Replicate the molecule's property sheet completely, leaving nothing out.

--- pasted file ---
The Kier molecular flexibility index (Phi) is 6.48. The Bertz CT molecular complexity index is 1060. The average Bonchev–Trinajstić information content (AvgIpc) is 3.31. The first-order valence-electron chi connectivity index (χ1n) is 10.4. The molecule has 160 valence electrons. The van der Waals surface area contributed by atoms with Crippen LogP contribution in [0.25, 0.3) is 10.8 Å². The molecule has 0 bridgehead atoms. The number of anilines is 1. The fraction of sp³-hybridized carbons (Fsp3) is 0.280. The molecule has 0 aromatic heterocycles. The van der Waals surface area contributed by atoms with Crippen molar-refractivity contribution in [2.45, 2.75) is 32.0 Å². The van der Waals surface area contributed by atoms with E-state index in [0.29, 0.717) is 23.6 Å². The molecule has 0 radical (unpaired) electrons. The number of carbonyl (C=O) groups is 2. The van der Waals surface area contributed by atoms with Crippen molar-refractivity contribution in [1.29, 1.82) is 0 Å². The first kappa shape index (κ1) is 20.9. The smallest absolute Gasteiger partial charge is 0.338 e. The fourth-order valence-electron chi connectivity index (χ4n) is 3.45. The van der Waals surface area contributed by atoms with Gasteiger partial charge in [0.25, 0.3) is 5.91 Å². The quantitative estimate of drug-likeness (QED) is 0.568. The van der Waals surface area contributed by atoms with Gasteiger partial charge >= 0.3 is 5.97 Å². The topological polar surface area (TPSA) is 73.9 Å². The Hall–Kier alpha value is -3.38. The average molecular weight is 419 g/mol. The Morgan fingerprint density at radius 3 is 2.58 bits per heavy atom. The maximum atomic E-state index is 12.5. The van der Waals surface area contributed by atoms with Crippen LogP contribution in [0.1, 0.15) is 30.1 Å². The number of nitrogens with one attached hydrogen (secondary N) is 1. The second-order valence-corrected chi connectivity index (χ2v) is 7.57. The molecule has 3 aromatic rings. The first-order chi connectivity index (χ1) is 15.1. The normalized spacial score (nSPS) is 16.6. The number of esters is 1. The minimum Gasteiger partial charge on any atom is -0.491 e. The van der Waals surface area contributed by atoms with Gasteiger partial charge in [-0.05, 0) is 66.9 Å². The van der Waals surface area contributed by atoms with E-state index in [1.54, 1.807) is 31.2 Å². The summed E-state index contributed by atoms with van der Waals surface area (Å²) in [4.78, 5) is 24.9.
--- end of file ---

The Kier molecular flexibility index (Phi) is 6.48. The Bertz CT molecular complexity index is 1060. The average Bonchev–Trinajstić information content (AvgIpc) is 3.31. The first-order valence-electron chi connectivity index (χ1n) is 10.4. The molecule has 160 valence electrons. The van der Waals surface area contributed by atoms with Crippen LogP contribution in [0.25, 0.3) is 10.8 Å². The molecule has 0 bridgehead atoms. The number of anilines is 1. The fraction of sp³-hybridized carbons (Fsp3) is 0.280. The molecule has 0 aromatic heterocycles. The van der Waals surface area contributed by atoms with Crippen molar-refractivity contribution in [2.45, 2.75) is 32.0 Å². The van der Waals surface area contributed by atoms with E-state index in [0.29, 0.717) is 23.6 Å². The molecule has 0 radical (unpaired) electrons. The number of carbonyl (C=O) groups is 2. The van der Waals surface area contributed by atoms with Crippen molar-refractivity contribution in [1.29, 1.82) is 0 Å². The first kappa shape index (κ1) is 20.9. The smallest absolute Gasteiger partial charge is 0.338 e. The fourth-order valence-electron chi connectivity index (χ4n) is 3.45. The van der Waals surface area contributed by atoms with Gasteiger partial charge in [0.25, 0.3) is 5.91 Å². The quantitative estimate of drug-likeness (QED) is 0.568. The van der Waals surface area contributed by atoms with Gasteiger partial charge >= 0.3 is 5.97 Å². The topological polar surface area (TPSA) is 73.9 Å². The Hall–Kier alpha value is -3.38. The average molecular weight is 419 g/mol. The Morgan fingerprint density at radius 3 is 2.58 bits per heavy atom. The maximum atomic E-state index is 12.5. The van der Waals surface area contributed by atoms with Crippen LogP contribution in [0.1, 0.15) is 30.1 Å². The number of nitrogens with one attached hydrogen (secondary N) is 1. The second-order valence-corrected chi connectivity index (χ2v) is 7.57. The molecule has 3 aromatic rings. The first-order chi connectivity index (χ1) is 15.1. The normalized spacial score (nSPS) is 16.6. The number of esters is 1. The minimum Gasteiger partial charge on any atom is -0.491 e. The van der Waals surface area contributed by atoms with Gasteiger partial charge in [-0.05, 0) is 66.9 Å². The van der Waals surface area contributed by atoms with E-state index in [1.54, 1.807) is 31.2 Å². The summed E-state index contributed by atoms with van der Waals surface area (Å²) in [4.78, 5) is 24.9.